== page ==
[First published January 18, 2005] The Independent Institute, a libertarian think tank, has just published a report, “U.S. Foreign Policy: Question All Assumptions,” by its foreign policy expert Ian Eland (link here). It well shows the inadequacies of libertarian thinking on foreign policy. Here, I want to focus on a prime target of the report, which is President Bush’s Forward Strategy of Freedom that is based on the democratic peace research findings.
One of Eland’s concerns is the “assumptions held by the U.S. policy elite and general public. . . . The first is that democracies are more peaceful than more authoritarian governments. Scholars have shown that no empirical support exists for this proposition. In fact, newly minted democracies go to war at greater frequency than more autocratic states.”
I’m a scholar and I show the opposite. Eland is also misleading. If you count all war equally, such as involvement in the Boxer Rebellion, or the invasion of Panama, or Grenada, with World Wars I and II, the Korean War, the Vietnam War, and so on, then this is correct. But, it is a ridiculous way of assessing the involvement of democracies in war. Rather, if you take account of the importance and totality of a war by counting killed, then democracies fight far less violent wars than do nondemocracies. I have written an article on this, “Democracies ARE less warlike than other regimes,” European Journal of International Relations Vol. 1 (December 1995):457-479 (link here).
Eland goes on, “The second is that democracies don’t go to war with each other — the democratic peace theory. Although the validity of this theory is disputed among scholars, opponents of the theory convincingly argue that even if wars among democracies are rare throughout history, democracies are also rare.”
He ignores that about 120 democracies now exist, not one of which is threatening the other such that they arm or form alliances against each other. The danger of war comes from the nondemocracies. Moreover, if you do a statistics test of the number of democracies in history, you will find that lack of war between democracies is statistically significant.
Eland continues, “But examples of wars between democracies do exist—for example, the Boer war at the turn of the twentieth century, World War I, and the American Civil War.”
Eland has not done the research on this that he should have, and seems to be lifting this from a BBC news editorial (Link here — see my blog on this here). The BBC editorialist and Eland are wrong. The Boers were not democracies. And Germany in World War I was not a democracy in foreign and military affairs. As I wrote in response to the BBC, these and other cases have been studied in detail by students of the democratic peace and found to be no exceptions. See for example, the historian Spencer R. Weart’s Never At War (his summary chapter is on my website), and James Lee Ray’s comprehensive review article on the democratic peace (”Does Democracy cause peace” (1998) in the Annual Review of Political Science)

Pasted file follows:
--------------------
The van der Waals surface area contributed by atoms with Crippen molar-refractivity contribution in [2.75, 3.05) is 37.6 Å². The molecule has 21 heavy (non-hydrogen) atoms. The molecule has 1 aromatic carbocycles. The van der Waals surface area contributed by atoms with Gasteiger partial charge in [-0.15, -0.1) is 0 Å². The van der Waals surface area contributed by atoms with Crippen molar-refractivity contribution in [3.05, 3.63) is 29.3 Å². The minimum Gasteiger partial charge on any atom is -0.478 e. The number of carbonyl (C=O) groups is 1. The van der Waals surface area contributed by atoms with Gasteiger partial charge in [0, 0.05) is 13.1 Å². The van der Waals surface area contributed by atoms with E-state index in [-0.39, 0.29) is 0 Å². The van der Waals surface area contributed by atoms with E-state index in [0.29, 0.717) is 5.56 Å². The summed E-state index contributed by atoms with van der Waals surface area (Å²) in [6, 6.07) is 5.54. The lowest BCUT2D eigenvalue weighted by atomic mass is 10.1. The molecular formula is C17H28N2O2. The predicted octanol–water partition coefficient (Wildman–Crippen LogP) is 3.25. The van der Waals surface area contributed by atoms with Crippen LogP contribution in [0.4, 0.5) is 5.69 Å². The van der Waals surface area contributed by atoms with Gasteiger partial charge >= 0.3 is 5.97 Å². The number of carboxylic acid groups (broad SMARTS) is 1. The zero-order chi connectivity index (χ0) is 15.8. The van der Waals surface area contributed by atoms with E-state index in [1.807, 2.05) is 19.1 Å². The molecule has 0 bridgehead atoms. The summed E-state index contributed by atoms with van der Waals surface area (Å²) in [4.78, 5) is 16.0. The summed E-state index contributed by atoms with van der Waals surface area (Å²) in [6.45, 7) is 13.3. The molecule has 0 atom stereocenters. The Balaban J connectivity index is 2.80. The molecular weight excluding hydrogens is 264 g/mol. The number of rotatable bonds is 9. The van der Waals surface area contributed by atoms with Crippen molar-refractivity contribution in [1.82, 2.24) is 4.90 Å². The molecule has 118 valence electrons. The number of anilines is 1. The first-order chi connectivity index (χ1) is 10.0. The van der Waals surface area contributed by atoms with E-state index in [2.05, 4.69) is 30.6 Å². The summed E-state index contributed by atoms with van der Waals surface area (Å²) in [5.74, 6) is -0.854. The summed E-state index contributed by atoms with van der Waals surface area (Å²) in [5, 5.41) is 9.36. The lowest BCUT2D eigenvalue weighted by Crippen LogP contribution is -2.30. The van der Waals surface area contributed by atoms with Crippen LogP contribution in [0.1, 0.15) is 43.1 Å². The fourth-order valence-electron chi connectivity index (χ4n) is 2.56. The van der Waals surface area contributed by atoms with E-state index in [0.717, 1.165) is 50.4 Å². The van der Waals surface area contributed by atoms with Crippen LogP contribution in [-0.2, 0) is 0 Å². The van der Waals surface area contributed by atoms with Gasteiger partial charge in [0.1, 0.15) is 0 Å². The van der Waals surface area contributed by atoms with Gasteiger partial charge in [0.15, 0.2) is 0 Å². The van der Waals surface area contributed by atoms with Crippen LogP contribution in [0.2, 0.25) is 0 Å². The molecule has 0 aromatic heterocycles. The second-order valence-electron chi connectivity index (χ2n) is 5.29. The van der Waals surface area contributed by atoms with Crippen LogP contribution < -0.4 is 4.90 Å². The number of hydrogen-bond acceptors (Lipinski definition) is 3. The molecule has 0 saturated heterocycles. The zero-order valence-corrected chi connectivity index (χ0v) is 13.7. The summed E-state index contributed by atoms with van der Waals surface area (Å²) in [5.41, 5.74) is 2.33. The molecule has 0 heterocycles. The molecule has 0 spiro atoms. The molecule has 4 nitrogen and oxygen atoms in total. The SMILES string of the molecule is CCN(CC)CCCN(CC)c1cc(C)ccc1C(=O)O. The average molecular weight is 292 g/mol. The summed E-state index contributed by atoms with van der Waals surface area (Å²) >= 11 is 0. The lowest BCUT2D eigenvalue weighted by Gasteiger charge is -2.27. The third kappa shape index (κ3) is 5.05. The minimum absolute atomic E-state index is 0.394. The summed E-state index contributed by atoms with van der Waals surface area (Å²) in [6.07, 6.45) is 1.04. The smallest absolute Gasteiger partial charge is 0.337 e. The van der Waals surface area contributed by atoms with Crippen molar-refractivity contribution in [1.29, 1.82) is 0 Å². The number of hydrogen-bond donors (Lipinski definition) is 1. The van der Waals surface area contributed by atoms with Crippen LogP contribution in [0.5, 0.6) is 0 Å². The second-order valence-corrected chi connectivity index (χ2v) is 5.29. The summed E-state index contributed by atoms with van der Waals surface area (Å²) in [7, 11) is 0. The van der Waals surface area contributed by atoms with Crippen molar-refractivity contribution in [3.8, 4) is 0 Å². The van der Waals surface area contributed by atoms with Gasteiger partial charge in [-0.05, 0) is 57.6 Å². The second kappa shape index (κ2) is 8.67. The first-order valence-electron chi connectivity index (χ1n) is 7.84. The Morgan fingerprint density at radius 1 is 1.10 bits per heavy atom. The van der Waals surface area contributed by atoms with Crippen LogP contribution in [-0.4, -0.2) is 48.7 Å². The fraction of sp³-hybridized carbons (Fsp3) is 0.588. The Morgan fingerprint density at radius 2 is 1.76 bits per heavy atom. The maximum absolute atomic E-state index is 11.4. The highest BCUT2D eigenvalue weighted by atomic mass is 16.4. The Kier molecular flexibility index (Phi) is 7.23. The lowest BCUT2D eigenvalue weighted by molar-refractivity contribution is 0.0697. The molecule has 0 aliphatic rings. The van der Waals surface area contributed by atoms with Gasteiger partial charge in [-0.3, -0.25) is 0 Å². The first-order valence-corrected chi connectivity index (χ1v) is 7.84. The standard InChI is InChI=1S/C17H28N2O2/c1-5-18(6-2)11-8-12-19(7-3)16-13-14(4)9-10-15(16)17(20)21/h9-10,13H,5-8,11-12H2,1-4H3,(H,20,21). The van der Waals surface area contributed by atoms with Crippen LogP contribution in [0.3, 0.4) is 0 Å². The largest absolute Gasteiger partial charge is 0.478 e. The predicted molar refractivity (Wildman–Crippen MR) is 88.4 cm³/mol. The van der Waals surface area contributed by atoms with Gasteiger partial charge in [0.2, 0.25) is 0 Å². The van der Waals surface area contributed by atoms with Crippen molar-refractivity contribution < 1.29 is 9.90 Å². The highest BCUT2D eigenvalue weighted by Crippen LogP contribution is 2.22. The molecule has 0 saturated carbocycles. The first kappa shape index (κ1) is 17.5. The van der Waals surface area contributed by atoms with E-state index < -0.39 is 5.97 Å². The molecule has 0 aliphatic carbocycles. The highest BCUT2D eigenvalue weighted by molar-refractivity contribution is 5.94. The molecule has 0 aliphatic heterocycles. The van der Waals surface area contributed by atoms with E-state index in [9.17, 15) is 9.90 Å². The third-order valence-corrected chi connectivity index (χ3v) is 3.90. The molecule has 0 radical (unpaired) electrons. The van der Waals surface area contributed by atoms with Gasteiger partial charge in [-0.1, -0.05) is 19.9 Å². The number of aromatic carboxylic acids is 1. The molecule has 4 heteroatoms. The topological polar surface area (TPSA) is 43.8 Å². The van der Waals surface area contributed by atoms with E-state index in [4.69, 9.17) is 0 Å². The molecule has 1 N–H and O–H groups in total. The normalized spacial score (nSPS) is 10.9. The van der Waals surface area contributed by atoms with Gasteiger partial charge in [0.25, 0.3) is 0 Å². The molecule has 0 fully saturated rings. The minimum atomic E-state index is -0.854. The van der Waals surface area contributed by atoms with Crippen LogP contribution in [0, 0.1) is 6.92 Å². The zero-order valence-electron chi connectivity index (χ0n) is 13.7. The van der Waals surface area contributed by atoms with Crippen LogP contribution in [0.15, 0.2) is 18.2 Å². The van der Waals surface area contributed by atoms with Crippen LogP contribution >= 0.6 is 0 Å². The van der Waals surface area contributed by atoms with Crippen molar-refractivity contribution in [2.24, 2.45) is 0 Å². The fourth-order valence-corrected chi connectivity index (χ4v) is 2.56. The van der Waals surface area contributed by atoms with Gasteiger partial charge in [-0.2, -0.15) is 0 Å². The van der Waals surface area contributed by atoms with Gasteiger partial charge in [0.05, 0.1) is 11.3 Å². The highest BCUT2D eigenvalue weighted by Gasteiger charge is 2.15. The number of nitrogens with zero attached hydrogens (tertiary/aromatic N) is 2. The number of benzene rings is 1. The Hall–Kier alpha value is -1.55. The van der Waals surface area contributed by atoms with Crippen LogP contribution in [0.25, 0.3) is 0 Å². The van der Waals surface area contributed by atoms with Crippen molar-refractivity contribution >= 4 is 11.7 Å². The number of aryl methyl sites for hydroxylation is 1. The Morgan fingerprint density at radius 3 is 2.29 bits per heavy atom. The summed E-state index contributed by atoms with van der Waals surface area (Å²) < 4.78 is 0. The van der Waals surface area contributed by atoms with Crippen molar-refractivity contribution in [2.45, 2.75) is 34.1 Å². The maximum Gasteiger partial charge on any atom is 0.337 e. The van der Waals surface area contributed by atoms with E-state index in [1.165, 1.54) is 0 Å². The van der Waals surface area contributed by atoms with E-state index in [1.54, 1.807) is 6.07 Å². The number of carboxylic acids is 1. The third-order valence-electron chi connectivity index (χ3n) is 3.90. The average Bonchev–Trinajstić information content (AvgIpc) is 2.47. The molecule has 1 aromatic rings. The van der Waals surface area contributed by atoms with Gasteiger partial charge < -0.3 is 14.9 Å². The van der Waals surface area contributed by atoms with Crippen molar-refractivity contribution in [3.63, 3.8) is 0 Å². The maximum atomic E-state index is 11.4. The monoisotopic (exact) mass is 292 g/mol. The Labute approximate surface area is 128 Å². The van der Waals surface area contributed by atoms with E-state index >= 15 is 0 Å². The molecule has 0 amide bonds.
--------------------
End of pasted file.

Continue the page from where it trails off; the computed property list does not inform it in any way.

Eland then points out that, “[A]ccording to Time, President Bush is enamored with the Natan Sharansky’s book The Case for Democracy, which argues that security of the world depends on using any means necessary to support democracy. Even if democracies ultimately went to war less than more authoritarian nations and if they never went to war with each other—dubious propositions—the costs of all of the wars needed to convert autocratic countries to democracies would be too high. In addition to expending much blood and treasure, all U.S. wars have eroded civil liberties at home. Even if the U.S. could militarily convert all of the nations of the world to real democracies (most democracies in the developing world are fake)—and the record here is not good—the United States could very well endanger its own democracy.
There is so much here that is wrong that I feel like I’m grading a sophomore’s essay on foreign policy. One, it is not “dubious.” The evidence is solid that democracies do not go to war with each other. Two, Eland’s assumption is that only through war will nondemocracies be converted to democracies. Doesn’t Eland even recognize the nonviolence democratization of Eastern Europe (with the exception of Yugoslavia), Costa Rica, Taiwan, South Korea, and the Philippines, just to mention a few? Three, he says that most democracies in the developed world are fake. Tell that to Freedom House (link here) in regard to its annual rating of freedom. In 2003, it came up with 121 democracies, of which 89 were free in terms of civil liberties and political rights — in my terms, they were liberal democracies. Of these 89, less than half are developed. And I think freedom house would be upset if I told them that their freedom ratings on these countries were fake, as Eland says.
Link of Note
”Spreading democracy” (1/18/05) By Tod Lindberg
President Bush “is a man who sees a ‘philosophical argument,’ which is to say, a contest with at least two sides. His presidency is ‘stimulating a debate’ over the spread of democracy by trying to spread it. He is aware that there are those who say ‘Bush is wrong.’ He doesn’t in turn say they are wrong. He says, ‘I assume I’m right’ — which is to say, he will act in accordance with the conviction ‘that the philosophical argument of the age’ will be resolved in favor of the spread of democracy.
“That’s because he thinks democracy is the right side to be on — not in the sense of the ‘right side of history,’ though he has his hopes, but in the sense that the promotion of democracy is morally right. Let those who disagree speak up.”